About Klosterneuburg

Klosterneuburg is an attractive small town in Lower Austria, Austria, with a population of 24,442.

It is located on the Danube, immediately north of Vienna, from which it is separated by the Kahlenberg and Leopoldsberg hills. It has been separated from its twin city of Korneuburg on the other side of the Danube since the river changed its course during the Middle Ages.

Klosterneuburg was founded by Margrave Leopold III and developed in conjunction with its famous monastery. Leopold III and later Leopold VI (the latter only during part of his reign) had their residences there. From 1938 to 1954, it constituted the 26th district of Vienna. Today, it is the site of light industry and, whilst not belonging to Vienna, has almost the feel of a suburb. The well-known Essl Museum of contemporary art and the new research institute IST Austria are located in the town.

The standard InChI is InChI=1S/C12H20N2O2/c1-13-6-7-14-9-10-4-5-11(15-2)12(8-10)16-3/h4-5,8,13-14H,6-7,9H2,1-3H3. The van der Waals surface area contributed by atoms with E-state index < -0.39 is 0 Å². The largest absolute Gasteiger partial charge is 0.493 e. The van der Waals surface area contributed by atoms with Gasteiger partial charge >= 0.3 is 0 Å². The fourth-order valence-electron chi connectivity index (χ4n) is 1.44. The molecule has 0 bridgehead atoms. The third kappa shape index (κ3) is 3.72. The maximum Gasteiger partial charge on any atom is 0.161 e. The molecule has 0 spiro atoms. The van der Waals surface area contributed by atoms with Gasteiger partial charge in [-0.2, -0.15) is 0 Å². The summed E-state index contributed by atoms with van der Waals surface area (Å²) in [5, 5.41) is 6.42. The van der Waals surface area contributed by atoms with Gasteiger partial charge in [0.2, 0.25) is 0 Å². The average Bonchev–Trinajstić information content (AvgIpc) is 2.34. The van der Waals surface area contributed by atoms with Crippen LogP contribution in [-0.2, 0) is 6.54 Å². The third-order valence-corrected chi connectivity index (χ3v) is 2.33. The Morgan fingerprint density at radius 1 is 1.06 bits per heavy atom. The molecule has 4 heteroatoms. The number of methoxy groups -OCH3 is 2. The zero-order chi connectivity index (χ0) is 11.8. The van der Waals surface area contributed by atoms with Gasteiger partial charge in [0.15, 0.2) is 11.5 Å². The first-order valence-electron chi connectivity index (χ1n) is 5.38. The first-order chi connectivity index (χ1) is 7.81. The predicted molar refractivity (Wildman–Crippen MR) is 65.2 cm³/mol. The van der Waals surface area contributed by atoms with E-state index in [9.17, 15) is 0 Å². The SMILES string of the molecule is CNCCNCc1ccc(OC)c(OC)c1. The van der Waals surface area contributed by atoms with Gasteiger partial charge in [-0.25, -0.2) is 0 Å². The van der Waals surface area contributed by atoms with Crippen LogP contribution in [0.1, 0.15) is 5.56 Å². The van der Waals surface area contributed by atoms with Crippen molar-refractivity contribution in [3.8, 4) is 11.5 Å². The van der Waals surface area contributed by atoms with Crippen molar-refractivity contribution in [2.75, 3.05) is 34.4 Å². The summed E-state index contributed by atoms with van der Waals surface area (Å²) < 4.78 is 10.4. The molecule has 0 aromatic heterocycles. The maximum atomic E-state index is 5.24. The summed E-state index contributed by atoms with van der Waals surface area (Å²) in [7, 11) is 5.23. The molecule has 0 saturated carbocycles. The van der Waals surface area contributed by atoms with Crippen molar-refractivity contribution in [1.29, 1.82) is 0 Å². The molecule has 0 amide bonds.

Due to its hilly location, Klosterneuburg has several geographical areas known as Klosterneuburg-Stadt, Kierling, Weidling, Weidlingbach, Kritzendorf and Maria Gugging. It also has two main shopping areas, the Niedermarkt and the Rathausplatz, separated by a steep hill.

The Klosterneuburg Monastery, the existence of which was first documented in 1108 and soon after was given to the Augustinians, is of particular historical importance